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Support Needed To Rebuild Myanmar After Cyclone

UNICEF appeals for support six months after cyclone devastates Myanmar

31 October 2008 – Six months after deadly Cyclone Nargis swept through Myanmar, leaving around 140,000 dead or missing and some 800,000 homeless, the United Nations Children’s Fund (UNICEF) reported that emergency relief efforts are on track, but vital support is still needed for the country’s medium to long-term recovery.

“As much damage and suffering as the cyclone has caused, it is also a chance to build back better,” said Ramesh Shrestha, the UNICEF Representative in Myanmar. “Now is the time to bring permanent solutions to improve the lives of children and their families and the future generations.”

While planning for longer-term solutions, the agency has helped nearly 400,000 children in 2,500 schools in the devastated country by providing essential learning kits, school kits for teachers and psychological training to help children cope with the trauma of the cyclone.

An estimated 2.4 million people were affected by Cyclone Nargis, which battered Myanmar’s Ayeyarwady Delta in early May and has been described as the worst natural disaster in the country’s history.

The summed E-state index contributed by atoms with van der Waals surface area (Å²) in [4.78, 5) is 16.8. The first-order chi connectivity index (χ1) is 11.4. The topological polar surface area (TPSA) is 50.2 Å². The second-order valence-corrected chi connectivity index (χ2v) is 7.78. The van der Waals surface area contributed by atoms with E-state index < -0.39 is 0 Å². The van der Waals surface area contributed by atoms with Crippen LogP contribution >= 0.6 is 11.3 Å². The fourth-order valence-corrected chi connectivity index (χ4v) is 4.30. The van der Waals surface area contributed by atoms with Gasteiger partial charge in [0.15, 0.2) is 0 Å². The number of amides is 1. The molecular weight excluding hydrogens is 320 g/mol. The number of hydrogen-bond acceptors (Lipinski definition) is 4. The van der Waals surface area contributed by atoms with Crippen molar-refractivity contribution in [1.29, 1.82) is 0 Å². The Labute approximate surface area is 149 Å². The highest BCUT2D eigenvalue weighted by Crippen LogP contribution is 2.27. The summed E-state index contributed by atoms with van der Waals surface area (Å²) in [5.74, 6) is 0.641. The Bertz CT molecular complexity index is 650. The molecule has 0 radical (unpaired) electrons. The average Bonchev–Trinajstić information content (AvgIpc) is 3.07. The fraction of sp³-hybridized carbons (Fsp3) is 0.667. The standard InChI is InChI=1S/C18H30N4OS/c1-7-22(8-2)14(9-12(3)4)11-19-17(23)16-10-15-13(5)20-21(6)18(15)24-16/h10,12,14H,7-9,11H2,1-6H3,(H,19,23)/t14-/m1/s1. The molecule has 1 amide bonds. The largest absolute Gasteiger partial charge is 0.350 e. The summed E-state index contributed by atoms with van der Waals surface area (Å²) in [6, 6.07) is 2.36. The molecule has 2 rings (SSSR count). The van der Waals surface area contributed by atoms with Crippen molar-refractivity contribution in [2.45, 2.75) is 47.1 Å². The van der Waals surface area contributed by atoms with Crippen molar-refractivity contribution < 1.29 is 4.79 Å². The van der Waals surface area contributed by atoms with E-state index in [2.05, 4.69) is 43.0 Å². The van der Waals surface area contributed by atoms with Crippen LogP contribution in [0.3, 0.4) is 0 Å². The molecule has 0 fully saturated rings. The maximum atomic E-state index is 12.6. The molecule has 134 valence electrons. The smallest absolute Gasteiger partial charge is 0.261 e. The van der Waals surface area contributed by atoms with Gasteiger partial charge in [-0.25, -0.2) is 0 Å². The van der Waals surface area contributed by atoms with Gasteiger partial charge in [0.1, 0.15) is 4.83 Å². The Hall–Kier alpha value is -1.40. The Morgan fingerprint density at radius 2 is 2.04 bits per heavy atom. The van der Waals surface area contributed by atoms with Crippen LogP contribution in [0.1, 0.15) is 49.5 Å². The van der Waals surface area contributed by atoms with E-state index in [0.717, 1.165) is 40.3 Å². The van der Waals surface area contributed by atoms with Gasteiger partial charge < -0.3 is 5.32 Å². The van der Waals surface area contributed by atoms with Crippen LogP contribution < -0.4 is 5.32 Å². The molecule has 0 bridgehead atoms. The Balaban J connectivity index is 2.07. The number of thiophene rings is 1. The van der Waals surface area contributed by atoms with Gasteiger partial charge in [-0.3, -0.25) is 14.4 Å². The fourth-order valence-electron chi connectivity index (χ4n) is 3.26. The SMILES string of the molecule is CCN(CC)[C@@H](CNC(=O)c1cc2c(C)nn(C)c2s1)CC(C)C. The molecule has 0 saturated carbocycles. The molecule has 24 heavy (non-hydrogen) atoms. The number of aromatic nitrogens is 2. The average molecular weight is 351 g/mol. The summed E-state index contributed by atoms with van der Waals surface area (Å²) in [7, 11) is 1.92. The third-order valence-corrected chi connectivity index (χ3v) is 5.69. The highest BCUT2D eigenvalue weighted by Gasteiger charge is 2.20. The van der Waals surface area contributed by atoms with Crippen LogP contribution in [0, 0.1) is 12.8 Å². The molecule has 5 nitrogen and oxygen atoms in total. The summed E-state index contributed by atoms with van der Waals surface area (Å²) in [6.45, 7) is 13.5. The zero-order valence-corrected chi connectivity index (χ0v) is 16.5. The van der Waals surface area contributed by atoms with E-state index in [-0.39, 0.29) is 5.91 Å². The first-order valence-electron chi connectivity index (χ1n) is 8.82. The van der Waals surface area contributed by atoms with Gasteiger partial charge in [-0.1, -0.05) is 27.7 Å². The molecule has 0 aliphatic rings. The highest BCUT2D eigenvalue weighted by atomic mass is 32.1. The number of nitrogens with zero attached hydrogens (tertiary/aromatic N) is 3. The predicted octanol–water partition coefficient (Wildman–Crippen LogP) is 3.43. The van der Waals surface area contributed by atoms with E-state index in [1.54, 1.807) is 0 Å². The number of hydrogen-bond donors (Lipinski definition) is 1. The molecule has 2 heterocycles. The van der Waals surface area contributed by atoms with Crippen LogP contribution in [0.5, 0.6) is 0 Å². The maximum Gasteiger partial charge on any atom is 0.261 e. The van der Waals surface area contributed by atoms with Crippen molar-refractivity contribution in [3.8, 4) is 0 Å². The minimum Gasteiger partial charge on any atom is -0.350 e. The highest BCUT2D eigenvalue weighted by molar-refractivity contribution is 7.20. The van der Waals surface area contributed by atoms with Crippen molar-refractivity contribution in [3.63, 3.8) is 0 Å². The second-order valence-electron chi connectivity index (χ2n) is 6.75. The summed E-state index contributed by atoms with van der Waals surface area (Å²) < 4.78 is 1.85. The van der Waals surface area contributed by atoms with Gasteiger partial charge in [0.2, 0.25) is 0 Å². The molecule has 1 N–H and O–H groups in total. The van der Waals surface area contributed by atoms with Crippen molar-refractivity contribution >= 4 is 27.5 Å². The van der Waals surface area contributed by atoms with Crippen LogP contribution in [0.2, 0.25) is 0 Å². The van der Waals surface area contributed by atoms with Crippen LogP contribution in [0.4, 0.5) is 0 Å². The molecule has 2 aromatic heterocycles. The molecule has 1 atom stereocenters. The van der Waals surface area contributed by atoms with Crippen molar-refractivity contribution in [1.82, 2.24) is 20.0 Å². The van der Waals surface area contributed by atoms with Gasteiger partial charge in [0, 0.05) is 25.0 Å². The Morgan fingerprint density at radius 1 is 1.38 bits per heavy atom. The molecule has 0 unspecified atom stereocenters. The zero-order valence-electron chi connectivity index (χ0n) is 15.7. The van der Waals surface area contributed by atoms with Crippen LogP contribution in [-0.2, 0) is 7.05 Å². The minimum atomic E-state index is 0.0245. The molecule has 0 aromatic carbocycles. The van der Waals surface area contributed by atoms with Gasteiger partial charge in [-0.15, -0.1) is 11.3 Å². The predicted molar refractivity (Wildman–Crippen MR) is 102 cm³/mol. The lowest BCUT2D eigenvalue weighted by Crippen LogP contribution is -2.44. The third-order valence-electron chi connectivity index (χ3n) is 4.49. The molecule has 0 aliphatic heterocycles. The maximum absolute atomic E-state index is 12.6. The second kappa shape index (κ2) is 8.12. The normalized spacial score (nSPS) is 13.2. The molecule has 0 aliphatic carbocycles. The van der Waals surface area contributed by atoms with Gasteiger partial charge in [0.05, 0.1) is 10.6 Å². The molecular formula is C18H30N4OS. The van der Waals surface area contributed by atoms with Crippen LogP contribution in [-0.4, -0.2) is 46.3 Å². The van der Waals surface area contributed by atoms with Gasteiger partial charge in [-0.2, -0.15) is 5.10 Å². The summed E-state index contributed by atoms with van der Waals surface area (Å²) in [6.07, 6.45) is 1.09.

“Thanks to the full cooperation between the Government, UNICEF and [non-governmental organizations], the relief effort for the first six months has been successful,” Mr. Shrestha said.

But he stressed that “we cannot stop now, as there are still pressing issues to address for the medium to long term needs.”

Next month, UNICEF plans to start work on seven model safe schools, which will be more cyclone and earthquake resistant and will be used for shelter by local communities in emergencies. The agency is also looking into reconstructing the country’s health infrastructures as well as ways of permanently fixing its water and sanitation facilities.

As of early October, nearly half of the $482 million appeal, launched by the UN Office for the Coordination of Humanitarian Affairs (OCHA) in July to aid the relief and recovery effort for Myanmar’s cyclone victims, remained unfunded.

Nevertheless, some 18,500 children have benefited from a UNICEF project, which has established 104 child-friendly spaces in monasteries and other public places, offering psychosocial activities. Other relief and recovery projects have provided 135,000 people with access to drinking water through cleaned ponds and wells, supplied delivery kits to 70,000 midwives and repaired 134 health facilities.

Meanwhile, Secretary-General Ban Ki-moon, who visited Myanmar last May to facilitate humanitarian assistance efforts following the cyclone, said today that he would go back but only when “the political atmosphere is right.”

Speaking to reporters in New Delhi, he said Myanmar authorities should “accelerate their democratization process, including the release of Daw Aung San Suu Kyi and other political prisoners.”


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